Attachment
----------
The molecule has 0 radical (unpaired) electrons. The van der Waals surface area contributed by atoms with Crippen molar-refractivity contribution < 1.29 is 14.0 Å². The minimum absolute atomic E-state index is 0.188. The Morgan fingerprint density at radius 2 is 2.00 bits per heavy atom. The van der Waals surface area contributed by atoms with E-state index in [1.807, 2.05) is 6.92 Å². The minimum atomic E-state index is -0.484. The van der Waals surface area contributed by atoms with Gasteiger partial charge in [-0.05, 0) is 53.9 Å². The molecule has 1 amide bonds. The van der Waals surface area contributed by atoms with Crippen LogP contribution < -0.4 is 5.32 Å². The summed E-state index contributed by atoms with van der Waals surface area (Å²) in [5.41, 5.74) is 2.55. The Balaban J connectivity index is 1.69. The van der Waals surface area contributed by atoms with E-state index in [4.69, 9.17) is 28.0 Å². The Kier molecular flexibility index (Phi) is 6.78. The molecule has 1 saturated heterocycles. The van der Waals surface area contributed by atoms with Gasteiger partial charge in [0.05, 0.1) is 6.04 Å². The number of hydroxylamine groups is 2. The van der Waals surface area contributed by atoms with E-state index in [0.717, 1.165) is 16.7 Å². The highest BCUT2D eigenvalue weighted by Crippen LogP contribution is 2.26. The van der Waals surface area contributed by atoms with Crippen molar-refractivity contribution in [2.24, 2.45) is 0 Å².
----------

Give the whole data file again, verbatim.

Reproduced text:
The molecule has 0 radical (unpaired) electrons. The van der Waals surface area contributed by atoms with Crippen molar-refractivity contribution < 1.29 is 14.0 Å². The minimum absolute atomic E-state index is 0.188. The Morgan fingerprint density at radius 2 is 2.00 bits per heavy atom. The van der Waals surface area contributed by atoms with E-state index in [1.807, 2.05) is 6.92 Å². The minimum atomic E-state index is -0.484. The van der Waals surface area contributed by atoms with Gasteiger partial charge in [-0.05, 0) is 53.9 Å². The molecule has 1 amide bonds. The van der Waals surface area contributed by atoms with Crippen LogP contribution < -0.4 is 5.32 Å². The summed E-state index contributed by atoms with van der Waals surface area (Å²) in [5.41, 5.74) is 2.55. The Balaban J connectivity index is 1.69. The van der Waals surface area contributed by atoms with E-state index in [4.69, 9.17) is 28.0 Å². The Kier molecular flexibility index (Phi) is 6.78. The molecule has 1 saturated heterocycles. The van der Waals surface area contributed by atoms with Gasteiger partial charge in [0.05, 0.1) is 6.04 Å². The number of hydroxylamine groups is 2. The van der Waals surface area contributed by atoms with E-state index in [0.717, 1.165) is 16.7 Å². The highest BCUT2D eigenvalue weighted by Crippen LogP contribution is 2.26. The van der Waals surface area contributed by atoms with Crippen molar-refractivity contribution in [2.24, 2.45) is 0 Å².